The Palmetto Insider

The blog of the South Carolina Policy Council

Clemson’s Wind Turbine Center Represents More ‘Mission Creep’

with 2 comments

Clemson University’s tuition has nearly quadrupled over the past decade but the institution is committing millions of dollars in school resources to build a wind turbine testing center.

The Energy Department announced earlier this week it would give Clemson $45 million in stimulus money. State and private sources provided $53 million in matching funds, for a total of $98 million, according to the Associated Press, which did not provide a breakdown of the funding.

Clemson offered a mix of facilities, labor, land and cash to satisfy a federal requirement that grant recipients share 35 percent of the project’s total cost, according to Nick Rigas, director of the Restoration Institute’s renewable energy program.

The wind turbine testing center will be constructed at the university’s Restoration Institute in North Charleston.

Officials estimated that the facility will initially employ at least 100 people, but some say the overall job benefit could be exponentially greater.

The Energy Department has estimated that the wind industry in South Carolina could eventually provide anywhere from 10,000 to 20,000 jobs.

However, it should be noted that that figure is pure conjecture at this point. It’s based on a Department of Energy plan in which 20 percent of U.S. power would be produced by wind by the year 2030.

The 10,000-20,000 jobs figure for South Carolina is an extrapolation from the Energy Department’s plan that includes several major assumptions, including: 

  • That 80 percent of turbine blades will be produced in the US by 2030, compared to 50 percent when the study was done in 2004;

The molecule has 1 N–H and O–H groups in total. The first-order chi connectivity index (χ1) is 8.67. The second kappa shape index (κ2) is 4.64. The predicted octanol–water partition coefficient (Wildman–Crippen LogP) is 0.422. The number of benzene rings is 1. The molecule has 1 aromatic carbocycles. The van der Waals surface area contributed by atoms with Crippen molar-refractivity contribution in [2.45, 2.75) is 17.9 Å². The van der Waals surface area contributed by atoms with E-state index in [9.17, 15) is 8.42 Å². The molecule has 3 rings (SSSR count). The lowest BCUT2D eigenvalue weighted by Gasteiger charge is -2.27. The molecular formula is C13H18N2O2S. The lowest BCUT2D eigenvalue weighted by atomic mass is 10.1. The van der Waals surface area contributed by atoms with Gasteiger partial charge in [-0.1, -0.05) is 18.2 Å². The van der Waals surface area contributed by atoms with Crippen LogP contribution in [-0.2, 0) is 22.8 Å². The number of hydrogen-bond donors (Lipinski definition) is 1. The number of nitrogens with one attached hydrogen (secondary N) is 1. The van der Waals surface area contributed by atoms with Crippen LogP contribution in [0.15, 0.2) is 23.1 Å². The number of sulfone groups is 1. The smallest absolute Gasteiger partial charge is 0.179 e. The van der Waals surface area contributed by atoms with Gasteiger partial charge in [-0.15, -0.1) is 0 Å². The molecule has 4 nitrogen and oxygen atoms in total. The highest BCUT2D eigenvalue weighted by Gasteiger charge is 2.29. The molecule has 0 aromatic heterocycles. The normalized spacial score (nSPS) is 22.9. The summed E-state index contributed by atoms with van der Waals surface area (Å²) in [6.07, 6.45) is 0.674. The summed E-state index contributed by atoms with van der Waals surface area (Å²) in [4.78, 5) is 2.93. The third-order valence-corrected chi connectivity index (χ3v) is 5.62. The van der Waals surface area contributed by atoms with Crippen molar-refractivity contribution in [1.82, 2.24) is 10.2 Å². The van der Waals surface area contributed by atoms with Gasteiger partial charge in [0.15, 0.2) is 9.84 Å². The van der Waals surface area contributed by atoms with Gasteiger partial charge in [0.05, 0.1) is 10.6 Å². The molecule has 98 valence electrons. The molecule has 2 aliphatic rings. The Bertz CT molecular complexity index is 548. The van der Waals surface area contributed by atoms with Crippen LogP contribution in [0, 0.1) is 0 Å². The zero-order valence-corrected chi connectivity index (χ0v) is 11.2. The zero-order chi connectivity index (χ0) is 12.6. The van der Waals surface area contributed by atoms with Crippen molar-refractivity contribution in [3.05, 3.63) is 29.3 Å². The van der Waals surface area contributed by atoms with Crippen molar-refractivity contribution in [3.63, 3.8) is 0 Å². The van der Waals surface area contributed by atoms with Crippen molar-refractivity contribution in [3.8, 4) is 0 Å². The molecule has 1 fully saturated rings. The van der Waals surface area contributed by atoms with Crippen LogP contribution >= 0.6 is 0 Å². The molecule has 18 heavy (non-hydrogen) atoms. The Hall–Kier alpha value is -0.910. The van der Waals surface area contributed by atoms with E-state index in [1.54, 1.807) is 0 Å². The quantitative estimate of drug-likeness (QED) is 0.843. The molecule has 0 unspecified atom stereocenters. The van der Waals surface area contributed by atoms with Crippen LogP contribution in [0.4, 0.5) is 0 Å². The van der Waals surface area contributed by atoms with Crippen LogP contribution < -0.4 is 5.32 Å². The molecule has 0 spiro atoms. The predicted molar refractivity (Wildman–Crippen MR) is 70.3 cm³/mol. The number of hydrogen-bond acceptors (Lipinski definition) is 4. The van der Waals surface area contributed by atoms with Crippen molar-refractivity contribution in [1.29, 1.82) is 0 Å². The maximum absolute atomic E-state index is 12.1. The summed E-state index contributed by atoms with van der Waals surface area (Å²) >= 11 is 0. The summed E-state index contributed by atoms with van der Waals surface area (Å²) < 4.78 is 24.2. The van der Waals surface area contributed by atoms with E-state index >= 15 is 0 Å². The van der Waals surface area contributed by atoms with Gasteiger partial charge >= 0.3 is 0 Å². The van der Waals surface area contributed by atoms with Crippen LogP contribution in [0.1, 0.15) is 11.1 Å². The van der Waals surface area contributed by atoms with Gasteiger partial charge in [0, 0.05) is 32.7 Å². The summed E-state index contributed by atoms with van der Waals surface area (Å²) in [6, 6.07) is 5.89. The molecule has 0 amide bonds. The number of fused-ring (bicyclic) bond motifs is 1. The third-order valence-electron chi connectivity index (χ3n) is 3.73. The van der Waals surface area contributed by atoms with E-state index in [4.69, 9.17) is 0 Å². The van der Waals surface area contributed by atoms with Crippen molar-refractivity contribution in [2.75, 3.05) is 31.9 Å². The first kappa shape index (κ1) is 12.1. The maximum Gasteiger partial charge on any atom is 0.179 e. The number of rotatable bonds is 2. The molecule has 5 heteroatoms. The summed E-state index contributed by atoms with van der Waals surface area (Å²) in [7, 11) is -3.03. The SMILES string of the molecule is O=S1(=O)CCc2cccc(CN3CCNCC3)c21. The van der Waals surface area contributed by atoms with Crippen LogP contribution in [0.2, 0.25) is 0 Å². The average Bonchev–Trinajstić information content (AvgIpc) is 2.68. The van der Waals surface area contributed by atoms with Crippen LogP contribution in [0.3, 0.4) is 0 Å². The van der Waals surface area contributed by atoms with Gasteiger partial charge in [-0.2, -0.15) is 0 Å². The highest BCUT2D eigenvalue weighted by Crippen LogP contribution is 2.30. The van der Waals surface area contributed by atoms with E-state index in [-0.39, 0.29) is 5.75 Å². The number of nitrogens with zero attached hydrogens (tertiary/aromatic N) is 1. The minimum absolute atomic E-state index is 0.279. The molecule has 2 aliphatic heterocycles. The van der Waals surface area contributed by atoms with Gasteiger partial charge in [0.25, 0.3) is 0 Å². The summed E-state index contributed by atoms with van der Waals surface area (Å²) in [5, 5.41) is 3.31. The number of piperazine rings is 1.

• That half of all wind towers will be manufactured in the US by 2030, compared to 26 percent five years ago; and
  • That 42 percent of turbines are made in the US by 2030, compared to 30 percent in 2004.

The Restoration Institute conducts research in six areas: advanced materials, processes and systems, community revitalization, historic preservation and materials conservation, renewable energy, resilient infrastructure and restoration ecology.

Its best-known project is the conservation of the Confederate submarine H.L. Hunley.

In 2007, the State Budget and Control Board approved the issuance of $10.3 million in bonds for the institute, despite criticism that the move amounted to “mission creep,” the expansion of the university beyond its main campus.

A year earlier, North Charleston gave Clemson 82 acres of property at the old Charleston Navy Base, land appraised at $15 million.

While the school has continued expanding in willy-nilly fashion, tuition has jumped from just over $3,000 in 1999 to more than $11,000 this year, according to the S.C. Commission on Higher Education.

Ironically, on the same day in 2006 that Clemson approved fee increases that ended up costing some students up to $400 or more annually, it accepted the Hunley laboratory, setting the stage for the school to begin its North Charleston satellite campus.


Written by Cotton Boll Conspiracy

November 27, 2009 at 11:06 am

2 Responses

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  1. “The mission of Clemson University is to fulfill the covenant between its founder and the people of South Carolina to establish a “high seminary of learning” through its historical land-grant responsibilities of teaching, research and extended public service.”

    Research has been core to Clemson’s mission since it’s inception. There is nothing about this project that is mission creep.

    John Warner

    November 28, 2009 at 7:28 am

    • The previous post is obviously a big government advocate. In view of our current ecomomic crisis, it’s really sickening.


      December 3, 2009 at 4:40 pm

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